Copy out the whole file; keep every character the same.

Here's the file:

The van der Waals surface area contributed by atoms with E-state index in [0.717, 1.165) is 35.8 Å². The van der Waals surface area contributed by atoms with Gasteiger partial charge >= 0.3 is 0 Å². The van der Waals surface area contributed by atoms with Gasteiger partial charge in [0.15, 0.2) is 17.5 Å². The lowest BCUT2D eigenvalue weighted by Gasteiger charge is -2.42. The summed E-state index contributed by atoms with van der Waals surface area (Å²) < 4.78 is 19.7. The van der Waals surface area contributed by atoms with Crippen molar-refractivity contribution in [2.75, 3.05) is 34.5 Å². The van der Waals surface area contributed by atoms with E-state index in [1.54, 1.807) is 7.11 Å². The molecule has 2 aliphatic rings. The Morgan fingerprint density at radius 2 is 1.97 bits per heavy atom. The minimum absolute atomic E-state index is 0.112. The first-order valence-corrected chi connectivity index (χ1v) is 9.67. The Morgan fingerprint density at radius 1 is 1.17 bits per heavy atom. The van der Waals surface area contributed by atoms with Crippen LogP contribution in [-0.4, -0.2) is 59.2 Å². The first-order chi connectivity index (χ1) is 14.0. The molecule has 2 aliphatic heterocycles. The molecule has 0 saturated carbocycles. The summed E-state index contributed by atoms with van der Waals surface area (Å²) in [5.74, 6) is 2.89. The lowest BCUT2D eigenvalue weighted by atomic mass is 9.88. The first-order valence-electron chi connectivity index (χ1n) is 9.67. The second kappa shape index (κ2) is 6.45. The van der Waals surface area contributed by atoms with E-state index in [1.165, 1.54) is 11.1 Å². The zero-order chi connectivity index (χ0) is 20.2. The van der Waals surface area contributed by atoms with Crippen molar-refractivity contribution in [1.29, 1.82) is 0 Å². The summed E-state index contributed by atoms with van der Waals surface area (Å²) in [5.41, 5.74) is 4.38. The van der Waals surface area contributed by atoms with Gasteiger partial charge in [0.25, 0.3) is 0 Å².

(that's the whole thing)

The van der Waals surface area contributed by atoms with E-state index in [0.717, 1.165) is 35.8 Å². The van der Waals surface area contributed by atoms with Gasteiger partial charge >= 0.3 is 0 Å². The van der Waals surface area contributed by atoms with Gasteiger partial charge in [0.15, 0.2) is 17.5 Å². The lowest BCUT2D eigenvalue weighted by Gasteiger charge is -2.42. The summed E-state index contributed by atoms with van der Waals surface area (Å²) < 4.78 is 19.7. The van der Waals surface area contributed by atoms with Crippen molar-refractivity contribution in [2.75, 3.05) is 34.5 Å². The van der Waals surface area contributed by atoms with E-state index in [1.54, 1.807) is 7.11 Å². The molecule has 2 aliphatic rings. The Morgan fingerprint density at radius 2 is 1.97 bits per heavy atom. The minimum absolute atomic E-state index is 0.112. The first-order valence-corrected chi connectivity index (χ1v) is 9.67. The Morgan fingerprint density at radius 1 is 1.17 bits per heavy atom. The van der Waals surface area contributed by atoms with Crippen LogP contribution in [-0.4, -0.2) is 59.2 Å². The first-order chi connectivity index (χ1) is 14.0. The molecule has 2 aliphatic heterocycles. The molecule has 0 saturated carbocycles. The summed E-state index contributed by atoms with van der Waals surface area (Å²) in [5.74, 6) is 2.89. The lowest BCUT2D eigenvalue weighted by atomic mass is 9.88. The first-order valence-electron chi connectivity index (χ1n) is 9.67. The second kappa shape index (κ2) is 6.45. The van der Waals surface area contributed by atoms with E-state index in [1.165, 1.54) is 11.1 Å². The zero-order chi connectivity index (χ0) is 20.2. The van der Waals surface area contributed by atoms with Crippen molar-refractivity contribution in [1.29, 1.82) is 0 Å². The summed E-state index contributed by atoms with van der Waals surface area (Å²) in [5.41, 5.74) is 4.38. The van der Waals surface area contributed by atoms with Gasteiger partial charge in [0.25, 0.3) is 0 Å².